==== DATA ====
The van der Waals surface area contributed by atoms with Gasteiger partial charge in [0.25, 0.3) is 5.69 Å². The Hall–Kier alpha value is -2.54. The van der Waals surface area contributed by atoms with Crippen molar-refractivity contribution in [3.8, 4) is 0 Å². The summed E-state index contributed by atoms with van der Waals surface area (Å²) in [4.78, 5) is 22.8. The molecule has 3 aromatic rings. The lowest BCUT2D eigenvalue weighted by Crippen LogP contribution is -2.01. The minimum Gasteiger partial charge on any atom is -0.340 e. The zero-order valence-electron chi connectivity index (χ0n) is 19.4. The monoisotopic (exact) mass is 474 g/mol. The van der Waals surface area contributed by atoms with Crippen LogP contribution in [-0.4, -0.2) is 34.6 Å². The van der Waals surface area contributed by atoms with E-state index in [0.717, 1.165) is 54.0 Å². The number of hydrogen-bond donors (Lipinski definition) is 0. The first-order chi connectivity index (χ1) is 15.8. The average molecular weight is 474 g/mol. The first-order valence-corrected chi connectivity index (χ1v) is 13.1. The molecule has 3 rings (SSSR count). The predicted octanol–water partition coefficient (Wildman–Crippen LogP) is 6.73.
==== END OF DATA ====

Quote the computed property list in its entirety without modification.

The van der Waals surface area contributed by atoms with Gasteiger partial charge in [0.25, 0.3) is 5.69 Å². The Hall–Kier alpha value is -2.54. The van der Waals surface area contributed by atoms with Crippen molar-refractivity contribution in [3.8, 4) is 0 Å². The summed E-state index contributed by atoms with van der Waals surface area (Å²) in [4.78, 5) is 22.8. The molecule has 3 aromatic rings. The lowest BCUT2D eigenvalue weighted by Crippen LogP contribution is -2.01. The minimum Gasteiger partial charge on any atom is -0.340 e. The zero-order valence-electron chi connectivity index (χ0n) is 19.4. The monoisotopic (exact) mass is 474 g/mol. The van der Waals surface area contributed by atoms with Crippen LogP contribution in [-0.4, -0.2) is 34.6 Å². The van der Waals surface area contributed by atoms with E-state index in [0.717, 1.165) is 54.0 Å². The number of hydrogen-bond donors (Lipinski definition) is 0. The first-order chi connectivity index (χ1) is 15.8. The average molecular weight is 474 g/mol. The first-order valence-corrected chi connectivity index (χ1v) is 13.1. The molecule has 3 rings (SSSR count). The predicted octanol–water partition coefficient (Wildman–Crippen LogP) is 6.73.